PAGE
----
I mostly use Firefox but that's really because I like foxes - at my casual user level I find the differences from Chrome (which I used at work) and Edge (which I use when there's a Firefox problem) absolutely minimal. I know there are people who feel very keen on one and are utterly scornful of people who use others (especially Edge for some reason - because it's Microsoft?), but they're like wine snobs sneering at people who like a different drink.
  • dr_spyndr_spyn Posts: 10,741
    Wait for Survation...



    No cross over from them.
  • IshmaelZIshmaelZ Posts: 3,891
    edited September 22
    Scott_xP said:

    The impact of Cummings is revealed by just how touchy the fanbois are about it.

    They know how bad it is...

    And it is here to stay. 50 years hence "What connects Barnard Castle and eye tests" will be a question in a British, sorry, English, citizenship test.
  • RH1992 said:

    LadyG said:

    Given how dire the warnings from the egg heads yesterday, i can't imagine they are really on board with all we need to do for 6 months is shut the pub earlier and ask for continued WFH.

    I think they are hoping that like in early March people go much into a de facto lockdown.
    I reckon your father's source from last night was nearer the truth. This is a last throw of the dice by HMG, to try and keep the economy going, and relying - as you say - on human fear and caution to do the work of distancing.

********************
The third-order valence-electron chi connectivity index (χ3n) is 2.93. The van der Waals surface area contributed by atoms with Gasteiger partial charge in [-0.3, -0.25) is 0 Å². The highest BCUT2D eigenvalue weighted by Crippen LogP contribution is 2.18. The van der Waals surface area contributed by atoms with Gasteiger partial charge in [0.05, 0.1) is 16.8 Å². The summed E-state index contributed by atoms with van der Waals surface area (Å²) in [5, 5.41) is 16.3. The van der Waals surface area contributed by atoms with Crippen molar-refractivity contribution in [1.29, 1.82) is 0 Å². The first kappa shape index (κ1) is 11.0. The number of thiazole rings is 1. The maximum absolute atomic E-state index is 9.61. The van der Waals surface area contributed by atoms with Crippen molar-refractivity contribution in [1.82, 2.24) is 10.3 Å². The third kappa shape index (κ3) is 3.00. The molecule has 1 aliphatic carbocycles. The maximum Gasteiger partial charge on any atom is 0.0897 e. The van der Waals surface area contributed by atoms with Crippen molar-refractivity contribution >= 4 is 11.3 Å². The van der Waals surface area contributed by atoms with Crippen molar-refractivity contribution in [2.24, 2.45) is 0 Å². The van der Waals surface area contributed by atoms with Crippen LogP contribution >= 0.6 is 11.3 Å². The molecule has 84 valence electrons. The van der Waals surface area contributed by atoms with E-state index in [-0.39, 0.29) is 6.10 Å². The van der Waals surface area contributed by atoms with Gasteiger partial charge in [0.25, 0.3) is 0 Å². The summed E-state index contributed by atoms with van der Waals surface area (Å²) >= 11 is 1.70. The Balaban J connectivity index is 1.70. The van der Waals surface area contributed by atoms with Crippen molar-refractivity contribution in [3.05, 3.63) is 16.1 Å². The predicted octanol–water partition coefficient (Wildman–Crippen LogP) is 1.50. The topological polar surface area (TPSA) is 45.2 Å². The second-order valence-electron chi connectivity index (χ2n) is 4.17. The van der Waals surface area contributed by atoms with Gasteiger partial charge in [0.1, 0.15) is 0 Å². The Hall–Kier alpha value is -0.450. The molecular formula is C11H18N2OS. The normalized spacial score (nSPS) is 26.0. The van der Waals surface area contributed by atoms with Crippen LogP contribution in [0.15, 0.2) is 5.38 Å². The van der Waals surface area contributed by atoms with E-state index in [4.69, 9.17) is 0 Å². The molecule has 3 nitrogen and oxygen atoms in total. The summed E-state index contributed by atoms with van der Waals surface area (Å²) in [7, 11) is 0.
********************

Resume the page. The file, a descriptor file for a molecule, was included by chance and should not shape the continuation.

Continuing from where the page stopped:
However, they don't really expect it to work, and in a few weeks we will get proper Lockdown the Second
    I suspect most people will try and reduce their ability to catch the plague.

    The unknown is the return of universities, does anyone know how many students live at home when they go to university?

    That could be the difference between a light touch and lockdown 2?
    This is not far from me. Headingley has been noticeably busier with students over the weekend.

    Crikey.
  • HYUFD said:

    To be fair to Cummings though he only possibly broke the rules regarding travel and now you can still travel across the country whereever you like, he did not hold a house party or gathering with large numbers of people so he can probably still get away with it for now.

    If however new travel restrictions are introduced again within the UK ie do not travel beyond your city, town or village, then Cummings will be in trouble as the government will find it difficult to enforce with him still there

    That argument doesn't really ring true.

    I very much doubt people are thinking of the specifics of what Cummings did when his Barnard Castle stuff springs to mind. Many people have a generalised sense that the Cummings affair proved it's one rule for "them" and another for "us", and thus apply all COVID rules emanating from Government flexibly at best. That was the practical price of Johnson's loyalty to Cummings - in practice it makes it harder to reduce the R now, and that's that.